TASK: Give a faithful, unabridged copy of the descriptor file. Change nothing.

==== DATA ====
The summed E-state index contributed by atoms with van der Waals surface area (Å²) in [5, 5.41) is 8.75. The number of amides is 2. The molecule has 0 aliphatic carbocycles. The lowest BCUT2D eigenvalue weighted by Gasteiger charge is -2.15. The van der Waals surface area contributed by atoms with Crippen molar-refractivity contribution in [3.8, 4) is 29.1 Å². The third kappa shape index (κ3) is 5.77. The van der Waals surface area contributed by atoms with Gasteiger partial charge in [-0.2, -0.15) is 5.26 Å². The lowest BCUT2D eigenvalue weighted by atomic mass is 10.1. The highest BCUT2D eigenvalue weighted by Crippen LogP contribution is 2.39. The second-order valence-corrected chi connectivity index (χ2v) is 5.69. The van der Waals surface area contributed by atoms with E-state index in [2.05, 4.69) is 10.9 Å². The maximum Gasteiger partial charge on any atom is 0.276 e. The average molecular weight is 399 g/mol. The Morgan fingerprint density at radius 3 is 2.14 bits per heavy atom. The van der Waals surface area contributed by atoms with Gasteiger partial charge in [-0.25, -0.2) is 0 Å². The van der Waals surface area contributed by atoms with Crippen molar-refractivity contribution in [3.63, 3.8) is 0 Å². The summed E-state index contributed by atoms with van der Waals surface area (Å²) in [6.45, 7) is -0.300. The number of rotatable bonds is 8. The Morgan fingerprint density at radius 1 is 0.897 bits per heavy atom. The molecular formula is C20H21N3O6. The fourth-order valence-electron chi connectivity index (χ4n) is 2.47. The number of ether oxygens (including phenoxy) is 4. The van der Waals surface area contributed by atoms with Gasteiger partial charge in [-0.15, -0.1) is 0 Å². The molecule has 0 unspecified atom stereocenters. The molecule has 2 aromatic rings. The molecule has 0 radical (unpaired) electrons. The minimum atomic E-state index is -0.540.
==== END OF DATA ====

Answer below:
The summed E-state index contributed by atoms with van der Waals surface area (Å²) in [5, 5.41) is 8.75. The number of amides is 2. The molecule has 0 aliphatic carbocycles. The lowest BCUT2D eigenvalue weighted by Gasteiger charge is -2.15. The van der Waals surface area contributed by atoms with Crippen molar-refractivity contribution in [3.8, 4) is 29.1 Å². The third kappa shape index (κ3) is 5.77. The van der Waals surface area contributed by atoms with Gasteiger partial charge in [-0.2, -0.15) is 5.26 Å². The lowest BCUT2D eigenvalue weighted by atomic mass is 10.1. The highest BCUT2D eigenvalue weighted by Crippen LogP contribution is 2.39. The second-order valence-corrected chi connectivity index (χ2v) is 5.69. The van der Waals surface area contributed by atoms with E-state index in [2.05, 4.69) is 10.9 Å². The maximum Gasteiger partial charge on any atom is 0.276 e. The average molecular weight is 399 g/mol. The Morgan fingerprint density at radius 3 is 2.14 bits per heavy atom. The van der Waals surface area contributed by atoms with Gasteiger partial charge in [-0.25, -0.2) is 0 Å². The van der Waals surface area contributed by atoms with Crippen molar-refractivity contribution in [3.63, 3.8) is 0 Å². The summed E-state index contributed by atoms with van der Waals surface area (Å²) in [6.45, 7) is -0.300. The number of rotatable bonds is 8. The Morgan fingerprint density at radius 1 is 0.897 bits per heavy atom. The molecular formula is C20H21N3O6. The fourth-order valence-electron chi connectivity index (χ4n) is 2.47. The number of ether oxygens (including phenoxy) is 4. The van der Waals surface area contributed by atoms with Gasteiger partial charge in [-0.15, -0.1) is 0 Å². The molecule has 0 unspecified atom stereocenters. The molecule has 2 aromatic rings. The molecule has 0 radical (unpaired) electrons. The minimum atomic E-state index is -0.540.